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Method 1. Do not raise the house; just "lower the basement floor." Excavate at the foundation in three to four foot cross sections as you proposed, you could do one cross section on each of the four sides simultaneously. Underpin, with footing, the four foot section before doing the next four foot section. To give concrete and/or mortar time to set and cure, you could hopscotch about for the next cross section as opposed to put the next cross section next to the previous one.

Method 2. Old foundation to be completely poured new. First prepare the house for jacking (or just suspension in air if not being raised). Demolish the foundation, excavate to the desired depth, repour the foundation with footers, then let the house down onto the new foundation.
 

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Discussion Starter · #14 ·
I would not do it without first talking to the contractor.
It will probably not save you any money.
It is a lot of manual labour.
The lift crew might want the dirt there to raise the house.
Its tight property with not much remove to get equipment on site. the contractor has already told me they will be hand digging the dirt. this is why I was considering starting the work myself.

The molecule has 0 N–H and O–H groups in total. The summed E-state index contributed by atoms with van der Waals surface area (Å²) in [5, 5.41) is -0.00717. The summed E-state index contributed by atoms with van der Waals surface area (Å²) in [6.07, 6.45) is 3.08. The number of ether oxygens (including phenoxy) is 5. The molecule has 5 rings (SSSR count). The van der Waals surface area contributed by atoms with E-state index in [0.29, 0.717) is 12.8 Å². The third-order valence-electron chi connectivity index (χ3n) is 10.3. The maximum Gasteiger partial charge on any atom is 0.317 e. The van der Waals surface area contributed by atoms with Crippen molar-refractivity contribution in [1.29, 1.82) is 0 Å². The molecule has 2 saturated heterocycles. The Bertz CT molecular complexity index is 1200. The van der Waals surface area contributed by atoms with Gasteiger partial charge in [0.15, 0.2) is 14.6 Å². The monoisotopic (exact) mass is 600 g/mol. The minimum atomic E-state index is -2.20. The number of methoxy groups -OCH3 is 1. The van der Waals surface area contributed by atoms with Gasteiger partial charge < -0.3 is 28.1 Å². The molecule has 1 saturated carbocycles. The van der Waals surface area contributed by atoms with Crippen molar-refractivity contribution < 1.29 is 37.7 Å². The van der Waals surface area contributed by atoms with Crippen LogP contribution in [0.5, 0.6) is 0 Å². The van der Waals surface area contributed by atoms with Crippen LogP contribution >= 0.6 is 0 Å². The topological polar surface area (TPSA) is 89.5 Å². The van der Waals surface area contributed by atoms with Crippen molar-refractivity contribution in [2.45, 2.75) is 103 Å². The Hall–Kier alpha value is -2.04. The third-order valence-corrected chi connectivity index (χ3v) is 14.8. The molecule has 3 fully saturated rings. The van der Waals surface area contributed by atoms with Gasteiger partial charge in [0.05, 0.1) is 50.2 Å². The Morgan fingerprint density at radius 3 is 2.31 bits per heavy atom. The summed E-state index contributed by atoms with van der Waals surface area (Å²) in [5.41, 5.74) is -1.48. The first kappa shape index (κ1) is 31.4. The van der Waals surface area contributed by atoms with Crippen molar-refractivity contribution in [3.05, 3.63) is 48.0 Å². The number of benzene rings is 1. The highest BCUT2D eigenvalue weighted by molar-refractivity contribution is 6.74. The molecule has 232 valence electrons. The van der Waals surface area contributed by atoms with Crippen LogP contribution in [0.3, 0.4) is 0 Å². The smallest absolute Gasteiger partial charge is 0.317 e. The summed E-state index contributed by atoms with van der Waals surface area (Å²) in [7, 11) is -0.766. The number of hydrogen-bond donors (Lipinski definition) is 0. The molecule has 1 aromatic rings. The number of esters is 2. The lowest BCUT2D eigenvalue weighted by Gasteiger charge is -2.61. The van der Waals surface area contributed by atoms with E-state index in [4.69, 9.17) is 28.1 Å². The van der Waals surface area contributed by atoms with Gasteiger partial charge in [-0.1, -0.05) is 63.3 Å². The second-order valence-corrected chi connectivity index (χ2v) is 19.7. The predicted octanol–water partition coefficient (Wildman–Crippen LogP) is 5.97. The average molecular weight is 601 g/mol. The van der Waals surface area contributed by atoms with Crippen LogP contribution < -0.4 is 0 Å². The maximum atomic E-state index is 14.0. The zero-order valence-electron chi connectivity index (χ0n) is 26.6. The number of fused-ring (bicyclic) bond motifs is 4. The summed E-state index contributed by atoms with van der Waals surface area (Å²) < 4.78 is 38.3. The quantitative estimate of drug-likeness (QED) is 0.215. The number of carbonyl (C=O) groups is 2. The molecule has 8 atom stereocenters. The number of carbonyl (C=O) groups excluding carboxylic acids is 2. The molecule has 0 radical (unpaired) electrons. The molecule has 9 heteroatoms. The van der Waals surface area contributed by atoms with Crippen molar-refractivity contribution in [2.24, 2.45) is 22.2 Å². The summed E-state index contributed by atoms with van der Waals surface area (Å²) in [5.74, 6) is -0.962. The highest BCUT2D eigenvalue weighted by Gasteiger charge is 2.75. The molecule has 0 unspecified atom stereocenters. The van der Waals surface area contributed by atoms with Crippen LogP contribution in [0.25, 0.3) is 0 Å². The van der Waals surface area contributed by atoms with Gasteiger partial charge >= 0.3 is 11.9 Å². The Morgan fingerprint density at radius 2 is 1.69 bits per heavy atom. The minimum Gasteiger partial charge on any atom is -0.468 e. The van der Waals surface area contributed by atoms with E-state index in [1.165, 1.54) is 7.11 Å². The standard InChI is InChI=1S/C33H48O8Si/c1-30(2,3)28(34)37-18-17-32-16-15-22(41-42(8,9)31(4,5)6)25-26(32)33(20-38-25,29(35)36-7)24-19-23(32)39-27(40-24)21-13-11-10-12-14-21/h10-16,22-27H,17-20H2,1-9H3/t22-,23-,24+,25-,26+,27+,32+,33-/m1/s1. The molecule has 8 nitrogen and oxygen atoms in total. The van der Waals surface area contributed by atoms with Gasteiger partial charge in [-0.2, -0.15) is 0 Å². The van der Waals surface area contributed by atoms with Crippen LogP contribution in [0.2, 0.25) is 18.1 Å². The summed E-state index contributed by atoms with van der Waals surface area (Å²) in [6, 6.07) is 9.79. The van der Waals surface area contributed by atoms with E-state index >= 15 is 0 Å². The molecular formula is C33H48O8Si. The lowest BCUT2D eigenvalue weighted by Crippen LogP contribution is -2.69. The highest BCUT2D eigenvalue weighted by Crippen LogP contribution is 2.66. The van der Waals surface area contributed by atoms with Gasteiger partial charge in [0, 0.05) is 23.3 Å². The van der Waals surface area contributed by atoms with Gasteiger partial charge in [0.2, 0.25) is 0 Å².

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Discussion Starter · #15 ·
Method 1. Do not raise the house; just "lower the basement floor." Excavate at the foundation in three to four foot cross sections as you proposed, you could do one cross section on each of the four sides simultaneously. Underpin, with footing, the four foot section before doing the next four foot section. To give concrete and/or mortar time to set and cure, you could hopscotch about for the next cross section as opposed to put the next cross section next to the previous one.

Method 2. Old foundation to be completely poured new. First prepare the house for jacking (or just suspension in air if not being raised). Demolish the foundation, excavate to the desired depth, repour the foundation with footers, then let the house down onto the new foundation.